Apple (AAPL) has announced a "self-service repair" scheme to allow customers to fix their own apple products including iPhones and Macs for the first time ever.
This means that individuals and independent repair shops will have greater access to the parts and tools needed to fix Apple electronics.
Apple's new online repair store will sell more than 200 parts and tools as part of the programme. This will be available first for the iPhone 12 and iPhone 13 models, soon to be followed by Mac computers featuring M1 chips, according to Apple.
Apple said: "Self service repair is intended for individual technicians with the knowledge and experience to repair electronic devices. For the vast majority of customers, visiting a professional repair provider with certified technicians who use genuine Apple parts is the safest and most reliable way to get a repair."
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Apple has often been criticised as a strong opponent of the "right-to-repair" movement, claiming safety issues.
The move comes after the grassroots right-to-repair movement, which wants independent repair shops and people at home to be able to fix their own devices, has put increasing pressure on the technology giant.
Independent repair-instructions website iFixit has applauded the move, tweeting: "We never thought we'd see the day."
We never thought we’d see the day: Apple will offer parts, tools, and software to DIY fixers starting next year. There are some catches, but we’re thrilled to see Apple admit what we’ve always known: Everyone’s enough of a Genius to fix an iPhone: https://t.co/LmvIYVZWat pic.twitter.com/ewt4s40L6N
— iFixit (@iFixit) November 17, 2021
"Apple has long claimed that letting consumers fix their own stuff would be dangerous," iFixit said in a statement to media.
"Now, with renewed governmental interest in repair markets — and soon after notably bad press... Apple has found unexpected interest in letting people fix the things they own,"
Last week, iFixit flagged an issue with the iPhone 13 that meant that screen repairs performed by unofficial parties broke its Face ID feature due to a chip that "pairs" a screen with a specific phone and requires special software tools to "match" a new one.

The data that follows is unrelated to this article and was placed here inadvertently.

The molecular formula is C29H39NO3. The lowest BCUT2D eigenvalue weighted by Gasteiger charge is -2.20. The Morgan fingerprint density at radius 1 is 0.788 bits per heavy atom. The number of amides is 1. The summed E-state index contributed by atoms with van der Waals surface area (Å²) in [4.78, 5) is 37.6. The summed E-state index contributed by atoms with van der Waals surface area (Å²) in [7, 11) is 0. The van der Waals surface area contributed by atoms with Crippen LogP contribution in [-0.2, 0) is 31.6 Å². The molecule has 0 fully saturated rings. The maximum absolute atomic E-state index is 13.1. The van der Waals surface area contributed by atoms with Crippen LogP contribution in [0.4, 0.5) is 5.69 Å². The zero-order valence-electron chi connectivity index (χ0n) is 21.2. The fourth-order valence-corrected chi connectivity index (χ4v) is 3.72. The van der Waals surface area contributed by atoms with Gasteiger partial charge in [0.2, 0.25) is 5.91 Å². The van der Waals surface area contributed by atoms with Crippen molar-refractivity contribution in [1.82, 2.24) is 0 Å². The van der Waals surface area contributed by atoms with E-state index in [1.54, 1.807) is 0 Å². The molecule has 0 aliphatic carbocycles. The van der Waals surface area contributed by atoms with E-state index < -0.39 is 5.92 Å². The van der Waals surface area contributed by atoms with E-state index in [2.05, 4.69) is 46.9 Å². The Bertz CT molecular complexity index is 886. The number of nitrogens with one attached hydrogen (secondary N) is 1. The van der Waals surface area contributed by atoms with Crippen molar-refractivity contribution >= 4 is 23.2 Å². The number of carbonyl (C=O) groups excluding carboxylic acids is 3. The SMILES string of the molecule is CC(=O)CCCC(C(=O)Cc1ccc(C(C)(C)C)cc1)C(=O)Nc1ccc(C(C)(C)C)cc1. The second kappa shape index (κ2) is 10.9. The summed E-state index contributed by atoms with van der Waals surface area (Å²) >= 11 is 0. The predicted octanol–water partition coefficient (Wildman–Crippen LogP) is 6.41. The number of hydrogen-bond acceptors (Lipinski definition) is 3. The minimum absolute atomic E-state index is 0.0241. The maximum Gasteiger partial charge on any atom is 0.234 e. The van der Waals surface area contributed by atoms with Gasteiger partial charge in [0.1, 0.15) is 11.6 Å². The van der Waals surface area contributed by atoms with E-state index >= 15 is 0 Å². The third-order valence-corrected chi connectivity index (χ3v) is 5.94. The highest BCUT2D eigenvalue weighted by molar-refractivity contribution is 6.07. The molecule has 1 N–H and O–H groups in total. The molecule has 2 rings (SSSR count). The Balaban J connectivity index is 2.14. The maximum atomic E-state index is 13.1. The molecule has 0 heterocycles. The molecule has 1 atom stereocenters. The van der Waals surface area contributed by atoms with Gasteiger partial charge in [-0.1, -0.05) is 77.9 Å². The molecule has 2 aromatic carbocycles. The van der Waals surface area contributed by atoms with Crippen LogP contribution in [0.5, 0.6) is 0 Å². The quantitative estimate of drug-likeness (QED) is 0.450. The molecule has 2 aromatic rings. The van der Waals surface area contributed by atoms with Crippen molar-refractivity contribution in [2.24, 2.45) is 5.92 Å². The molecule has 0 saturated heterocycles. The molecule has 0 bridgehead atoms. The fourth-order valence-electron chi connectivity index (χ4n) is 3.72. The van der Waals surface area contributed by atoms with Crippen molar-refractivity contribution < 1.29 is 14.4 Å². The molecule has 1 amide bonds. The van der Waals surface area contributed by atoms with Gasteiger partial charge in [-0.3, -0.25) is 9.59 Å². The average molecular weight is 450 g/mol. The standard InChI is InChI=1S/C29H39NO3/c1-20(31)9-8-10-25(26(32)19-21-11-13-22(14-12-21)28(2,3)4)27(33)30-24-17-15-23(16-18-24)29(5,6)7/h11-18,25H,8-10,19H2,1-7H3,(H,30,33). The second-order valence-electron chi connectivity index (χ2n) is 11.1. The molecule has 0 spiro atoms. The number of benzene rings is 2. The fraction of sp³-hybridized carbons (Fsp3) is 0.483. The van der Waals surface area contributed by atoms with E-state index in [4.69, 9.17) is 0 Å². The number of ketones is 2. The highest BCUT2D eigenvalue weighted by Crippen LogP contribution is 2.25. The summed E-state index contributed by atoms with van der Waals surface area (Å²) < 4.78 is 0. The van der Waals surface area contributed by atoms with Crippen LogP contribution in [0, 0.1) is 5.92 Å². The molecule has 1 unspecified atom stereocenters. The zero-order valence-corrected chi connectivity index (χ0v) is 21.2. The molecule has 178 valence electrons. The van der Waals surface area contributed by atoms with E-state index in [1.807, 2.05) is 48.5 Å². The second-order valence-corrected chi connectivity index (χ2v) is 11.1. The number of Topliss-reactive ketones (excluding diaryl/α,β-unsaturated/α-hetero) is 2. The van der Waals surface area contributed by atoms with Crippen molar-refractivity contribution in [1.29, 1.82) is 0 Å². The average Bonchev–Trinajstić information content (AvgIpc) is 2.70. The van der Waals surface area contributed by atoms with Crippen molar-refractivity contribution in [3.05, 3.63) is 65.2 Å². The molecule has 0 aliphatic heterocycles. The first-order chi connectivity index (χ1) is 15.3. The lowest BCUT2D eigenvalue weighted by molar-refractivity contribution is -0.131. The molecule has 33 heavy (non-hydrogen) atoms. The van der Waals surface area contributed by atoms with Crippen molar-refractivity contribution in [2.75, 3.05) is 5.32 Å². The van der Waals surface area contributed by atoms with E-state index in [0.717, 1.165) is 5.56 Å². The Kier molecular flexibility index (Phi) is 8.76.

Apple said the programme would allow individual customers to "join more than 5,000 Apple authorised service providers and 2,800 independent repair providers who have access to these parts, tools, and manuals".
“Creating greater access to Apple genuine parts gives our customers even more choice if a repair is needed,” said Jeff Williams, Apple’s chief operating officer.
“In the past three years, Apple has nearly doubled the number of service locations with access to Apple genuine parts, tools, and training, and now we’re providing an option for those who wish to complete their own repairs.”
Apple's authorised repair schemes have long been criticised for having extensive terms and restrictions such as where the replacement parts come from — making it difficult for components from a broken phone to be obtained and "transplanted" for repair.
Earlier this year, Apple co-founder Steve Wozniak — who built the first Apple computers in a garage with Steve Jobs in the 1970s — said he supported the right-to-repair movement.
"We wouldn't have had an Apple had I not grown up in a very open technology world," he said in July.